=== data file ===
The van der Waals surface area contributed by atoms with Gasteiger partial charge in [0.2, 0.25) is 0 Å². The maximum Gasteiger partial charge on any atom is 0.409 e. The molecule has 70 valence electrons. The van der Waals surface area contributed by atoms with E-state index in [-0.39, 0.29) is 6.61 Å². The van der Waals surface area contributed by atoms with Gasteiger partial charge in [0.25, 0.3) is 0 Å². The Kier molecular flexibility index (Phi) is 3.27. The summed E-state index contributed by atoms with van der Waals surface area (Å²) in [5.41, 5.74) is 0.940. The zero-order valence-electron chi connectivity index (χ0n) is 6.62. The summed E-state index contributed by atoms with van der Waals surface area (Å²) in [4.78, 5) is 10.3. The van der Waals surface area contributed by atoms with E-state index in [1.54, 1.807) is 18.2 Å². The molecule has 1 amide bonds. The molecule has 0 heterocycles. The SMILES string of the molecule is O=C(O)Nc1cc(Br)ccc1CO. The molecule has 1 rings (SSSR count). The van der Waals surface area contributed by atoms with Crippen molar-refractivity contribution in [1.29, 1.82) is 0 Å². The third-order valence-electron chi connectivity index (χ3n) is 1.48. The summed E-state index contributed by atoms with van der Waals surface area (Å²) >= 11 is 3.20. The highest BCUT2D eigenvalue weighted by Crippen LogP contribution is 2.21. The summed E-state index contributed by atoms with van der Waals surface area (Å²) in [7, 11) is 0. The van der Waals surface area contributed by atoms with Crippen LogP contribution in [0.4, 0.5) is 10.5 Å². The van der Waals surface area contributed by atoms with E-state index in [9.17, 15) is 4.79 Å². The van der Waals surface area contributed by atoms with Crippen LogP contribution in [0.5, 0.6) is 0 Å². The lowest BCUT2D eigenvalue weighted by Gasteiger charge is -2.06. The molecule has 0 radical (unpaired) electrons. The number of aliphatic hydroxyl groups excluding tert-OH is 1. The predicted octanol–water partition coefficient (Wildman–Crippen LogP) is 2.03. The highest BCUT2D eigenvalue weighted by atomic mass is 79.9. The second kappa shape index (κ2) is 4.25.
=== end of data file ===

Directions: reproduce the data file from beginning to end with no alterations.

The van der Waals surface area contributed by atoms with Gasteiger partial charge in [0.2, 0.25) is 0 Å². The maximum Gasteiger partial charge on any atom is 0.409 e. The molecule has 70 valence electrons. The van der Waals surface area contributed by atoms with E-state index in [-0.39, 0.29) is 6.61 Å². The van der Waals surface area contributed by atoms with Gasteiger partial charge in [0.25, 0.3) is 0 Å². The Kier molecular flexibility index (Phi) is 3.27. The summed E-state index contributed by atoms with van der Waals surface area (Å²) in [5.41, 5.74) is 0.940. The zero-order valence-electron chi connectivity index (χ0n) is 6.62. The summed E-state index contributed by atoms with van der Waals surface area (Å²) in [4.78, 5) is 10.3. The van der Waals surface area contributed by atoms with E-state index in [1.54, 1.807) is 18.2 Å². The molecule has 1 amide bonds. The molecule has 0 heterocycles. The SMILES string of the molecule is O=C(O)Nc1cc(Br)ccc1CO. The molecule has 1 rings (SSSR count). The van der Waals surface area contributed by atoms with Crippen molar-refractivity contribution in [1.29, 1.82) is 0 Å². The third-order valence-electron chi connectivity index (χ3n) is 1.48. The summed E-state index contributed by atoms with van der Waals surface area (Å²) >= 11 is 3.20. The highest BCUT2D eigenvalue weighted by Crippen LogP contribution is 2.21. The summed E-state index contributed by atoms with van der Waals surface area (Å²) in [7, 11) is 0. The van der Waals surface area contributed by atoms with Crippen LogP contribution in [0.4, 0.5) is 10.5 Å². The van der Waals surface area contributed by atoms with E-state index in [9.17, 15) is 4.79 Å². The van der Waals surface area contributed by atoms with Crippen LogP contribution in [0.5, 0.6) is 0 Å². The lowest BCUT2D eigenvalue weighted by Gasteiger charge is -2.06. The molecule has 0 radical (unpaired) electrons. The number of aliphatic hydroxyl groups excluding tert-OH is 1. The predicted octanol–water partition coefficient (Wildman–Crippen LogP) is 2.03. The highest BCUT2D eigenvalue weighted by atomic mass is 79.9. The second kappa shape index (κ2) is 4.25.